9 N.Y.3d 184 (2007) ..............................................................................................................8, 9
Orange Cnty. Choppers, Inc. v. Olaes Enters., Inc.,
497 F. Supp. 2d 541 (S.D.N.Y. 2007) ......................................................................................10
Papasan v. Allain,
478 U.S. 265 (1986) ...................................................................................................................4
Pelton v. Rexall Sundown, Inc.,
99-CV-4342, 2001 U.S. Dist. LEXIS 3825 (S.D.N.Y. Apr. 4, 2001) .................................9, 12
S.C. Johnson & Son, Inc. v. Clorox Co.,
241 F.3d 232 (2d Cir. 2001).....................................................................................................12
Textile Deliveries v. Stagno,
90-CV-2020, 1990 U.S. Dist. LEXIS 13309 (S.D.N.Y. Oct. 9, 1990) ....................................11
Uhlig LLC v. Shirley,
08-CV-01208, 2011 U.S. Dist. LEXIS 31833 (D.S.C. Mar. 25, 2011) ...................................11
White v. Samsung Elecs. Am., Inc.,
971 F.2d 1395 (9th Cir. 1992) .................................................................................................11
RULES AND STATUTES
Fed. R. Civ. P. 8 .........................................................................................................................5, 11
Fed. R. Civ. P. 9(b) ........................................................................................................................11
Fed. R. Civ. P. 12(b)(6)......................................................................................................4, 7, 9, 10
CPLR 215(3) ................................................................................................................................8, 9
17 U.S.C. 101 ................................................................................................................................6
17 U.S.C. 102 ................................................................................................................................6
17 U.S.C. 411(a) ...........................................................................................................................6
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17 U.S.C. 507(b) ...........................................................................................................................6
Lanham Act 43(a) ............................................................................................................... passim
N.Y. Civil Rights Law 50-52 ............................................................................................ passim


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Defendants Barnes & Noble, Inc. (Barnes & Noble) and Fashion Institute of
Technology (FIT, collectively, Defendants), submit this memorandum of law in support of
their motion to dismiss the Complaint.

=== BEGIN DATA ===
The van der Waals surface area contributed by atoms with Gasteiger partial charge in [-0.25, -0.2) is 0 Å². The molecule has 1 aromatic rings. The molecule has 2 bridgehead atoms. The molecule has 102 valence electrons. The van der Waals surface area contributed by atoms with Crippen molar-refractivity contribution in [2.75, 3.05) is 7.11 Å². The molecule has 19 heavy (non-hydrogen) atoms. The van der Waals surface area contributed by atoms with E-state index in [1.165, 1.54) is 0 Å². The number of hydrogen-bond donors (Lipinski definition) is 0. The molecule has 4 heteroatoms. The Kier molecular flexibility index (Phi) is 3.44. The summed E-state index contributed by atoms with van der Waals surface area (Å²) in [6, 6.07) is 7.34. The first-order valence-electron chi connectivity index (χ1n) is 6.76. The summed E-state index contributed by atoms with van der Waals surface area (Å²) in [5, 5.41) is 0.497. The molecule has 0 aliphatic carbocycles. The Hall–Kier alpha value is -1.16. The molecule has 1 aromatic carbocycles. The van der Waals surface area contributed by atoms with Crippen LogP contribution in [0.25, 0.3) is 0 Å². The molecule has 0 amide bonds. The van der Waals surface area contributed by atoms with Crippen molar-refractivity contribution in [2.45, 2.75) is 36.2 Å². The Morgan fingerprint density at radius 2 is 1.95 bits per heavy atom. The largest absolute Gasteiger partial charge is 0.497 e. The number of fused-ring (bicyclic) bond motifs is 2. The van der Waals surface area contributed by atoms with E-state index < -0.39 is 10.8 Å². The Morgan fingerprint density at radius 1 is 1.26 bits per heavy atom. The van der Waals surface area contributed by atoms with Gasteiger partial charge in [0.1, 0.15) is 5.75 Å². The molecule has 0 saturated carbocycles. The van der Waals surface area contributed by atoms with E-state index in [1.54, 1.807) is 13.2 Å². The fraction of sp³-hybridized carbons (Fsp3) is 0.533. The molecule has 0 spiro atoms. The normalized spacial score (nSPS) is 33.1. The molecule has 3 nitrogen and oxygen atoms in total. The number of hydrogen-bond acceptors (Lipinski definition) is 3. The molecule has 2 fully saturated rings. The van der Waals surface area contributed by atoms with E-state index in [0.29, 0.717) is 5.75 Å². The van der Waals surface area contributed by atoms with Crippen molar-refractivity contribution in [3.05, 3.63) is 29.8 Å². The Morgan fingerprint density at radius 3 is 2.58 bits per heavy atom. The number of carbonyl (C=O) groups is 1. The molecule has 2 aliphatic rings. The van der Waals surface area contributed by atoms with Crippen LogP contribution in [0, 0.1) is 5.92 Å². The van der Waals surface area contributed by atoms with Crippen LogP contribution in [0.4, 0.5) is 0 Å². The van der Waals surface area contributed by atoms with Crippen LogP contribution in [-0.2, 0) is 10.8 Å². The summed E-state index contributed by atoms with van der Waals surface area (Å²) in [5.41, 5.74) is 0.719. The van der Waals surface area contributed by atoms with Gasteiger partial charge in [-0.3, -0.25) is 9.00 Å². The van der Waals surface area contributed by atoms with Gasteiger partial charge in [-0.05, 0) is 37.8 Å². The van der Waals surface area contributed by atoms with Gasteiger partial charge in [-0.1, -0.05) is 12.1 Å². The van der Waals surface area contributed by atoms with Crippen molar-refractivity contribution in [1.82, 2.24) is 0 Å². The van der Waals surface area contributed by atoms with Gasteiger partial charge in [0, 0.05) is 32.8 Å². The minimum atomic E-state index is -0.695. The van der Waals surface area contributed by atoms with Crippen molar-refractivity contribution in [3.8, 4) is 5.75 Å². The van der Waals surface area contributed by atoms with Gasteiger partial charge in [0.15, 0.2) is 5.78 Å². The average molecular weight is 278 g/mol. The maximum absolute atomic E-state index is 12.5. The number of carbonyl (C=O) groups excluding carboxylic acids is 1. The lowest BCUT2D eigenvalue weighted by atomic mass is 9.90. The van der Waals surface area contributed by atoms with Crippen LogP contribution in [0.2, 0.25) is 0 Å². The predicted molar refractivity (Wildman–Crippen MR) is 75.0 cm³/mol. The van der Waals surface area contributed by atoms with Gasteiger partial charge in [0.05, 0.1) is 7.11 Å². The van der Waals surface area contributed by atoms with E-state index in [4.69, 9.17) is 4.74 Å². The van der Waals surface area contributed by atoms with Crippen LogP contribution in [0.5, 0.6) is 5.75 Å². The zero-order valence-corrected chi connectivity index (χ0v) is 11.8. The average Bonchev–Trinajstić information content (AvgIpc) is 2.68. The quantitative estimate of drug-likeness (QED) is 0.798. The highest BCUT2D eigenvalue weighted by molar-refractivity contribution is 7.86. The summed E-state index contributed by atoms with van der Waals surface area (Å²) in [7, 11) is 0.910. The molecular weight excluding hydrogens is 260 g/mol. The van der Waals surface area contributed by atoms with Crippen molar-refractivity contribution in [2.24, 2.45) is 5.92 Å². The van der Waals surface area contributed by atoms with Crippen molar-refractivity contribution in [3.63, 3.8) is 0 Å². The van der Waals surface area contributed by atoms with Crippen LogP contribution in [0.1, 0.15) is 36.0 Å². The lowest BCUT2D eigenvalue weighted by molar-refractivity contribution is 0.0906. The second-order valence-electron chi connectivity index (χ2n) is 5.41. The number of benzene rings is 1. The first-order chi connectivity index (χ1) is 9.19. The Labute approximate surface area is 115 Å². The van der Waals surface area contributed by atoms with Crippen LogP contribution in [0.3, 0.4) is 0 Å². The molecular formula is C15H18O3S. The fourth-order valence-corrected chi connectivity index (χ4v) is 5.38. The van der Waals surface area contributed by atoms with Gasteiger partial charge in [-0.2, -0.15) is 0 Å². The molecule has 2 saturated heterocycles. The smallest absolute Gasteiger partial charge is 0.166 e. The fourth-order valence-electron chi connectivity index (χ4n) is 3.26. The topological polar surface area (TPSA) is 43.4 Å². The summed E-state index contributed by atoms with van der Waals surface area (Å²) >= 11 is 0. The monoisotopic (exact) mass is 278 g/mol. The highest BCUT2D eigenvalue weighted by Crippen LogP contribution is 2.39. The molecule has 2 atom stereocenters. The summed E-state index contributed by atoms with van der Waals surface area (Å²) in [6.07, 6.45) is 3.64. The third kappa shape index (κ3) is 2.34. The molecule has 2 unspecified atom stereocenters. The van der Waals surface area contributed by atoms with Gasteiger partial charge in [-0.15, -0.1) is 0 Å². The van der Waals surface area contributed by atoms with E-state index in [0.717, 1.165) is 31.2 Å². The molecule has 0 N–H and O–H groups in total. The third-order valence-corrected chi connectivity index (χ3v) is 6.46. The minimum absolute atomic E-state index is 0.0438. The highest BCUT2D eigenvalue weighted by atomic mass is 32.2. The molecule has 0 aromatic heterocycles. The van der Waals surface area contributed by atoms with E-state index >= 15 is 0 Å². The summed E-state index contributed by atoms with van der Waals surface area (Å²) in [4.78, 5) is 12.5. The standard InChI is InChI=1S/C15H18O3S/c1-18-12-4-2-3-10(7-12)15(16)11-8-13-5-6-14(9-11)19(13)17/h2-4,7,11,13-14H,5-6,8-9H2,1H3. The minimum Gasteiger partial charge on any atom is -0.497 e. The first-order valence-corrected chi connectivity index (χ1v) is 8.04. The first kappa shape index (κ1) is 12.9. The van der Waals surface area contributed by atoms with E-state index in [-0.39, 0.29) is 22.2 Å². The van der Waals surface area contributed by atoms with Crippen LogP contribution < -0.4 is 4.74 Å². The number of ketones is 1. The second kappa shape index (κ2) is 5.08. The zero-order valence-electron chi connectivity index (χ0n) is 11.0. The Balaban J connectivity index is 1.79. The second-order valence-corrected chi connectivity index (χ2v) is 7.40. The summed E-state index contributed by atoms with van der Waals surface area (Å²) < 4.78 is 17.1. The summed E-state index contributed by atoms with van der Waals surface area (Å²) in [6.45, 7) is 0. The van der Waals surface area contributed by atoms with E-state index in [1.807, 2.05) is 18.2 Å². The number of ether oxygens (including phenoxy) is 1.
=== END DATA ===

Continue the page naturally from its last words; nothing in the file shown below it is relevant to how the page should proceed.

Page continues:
PRELIMINARY STATEMENT
Plaintiff Diana E. Rubio (Rubio) brought this action alleging several claims arising
from her entry in a design collaboration between FIT and Barnes & Noble in 2010, when she was
a student at FIT. Rubios drawing was selected for production in March 2011, and a backpack
based on this design was sold by Barnes & Noble beginning that summer.
Each of Rubios claims should be dismissed. Rubios claim that Defendants have
infringed her copyright in the drawing should be dismissed because there are no facts on the face
of the Complaint from which it can be plausibly shown that the Defendants reproduced the
drawing. Rubios claim that the defendants have infringed her copyright in the backpack itself
should be dismissed because she has not registered a copyright for the backpack and the
backpack is a non-copyrightable useful article. Rubios claim under N.Y. Civil Rights Law
50-52 should be dismissed because it is time-barred by the one-year statute of limitations.
Rubios claim for unjust enrichment should be dismissed because that claim is pre-empted by
federal law. Finally, Rubios Lanham Act claims fail because she has not pled, inter alia, that
there is commercial value in her name and that Defendants made any false or misleading
statements.
Defendants respectfully request that this Court dismiss the Complaint.
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RELEVANT FACTS
1

The Parties
Rubio is a skin care professional who resides in New J ersey. (Compl.
2
, 1, 64) Barnes
& Noble is a retailer of content, digital media, and educational products through bookstores and
its website. (Id., 2) FIT is an internationally recognized college for design, fashion, art,
communications, and business located in New York. (Id., 3)
Rubios Entry in the Back-to-Campus Collaboration
Rubio was a student at FIT from 2010 to 2011, when she earned an associates degree.
(Compl., 8) During the fall of 2010, FIT faculty and/or administration announced in Rubios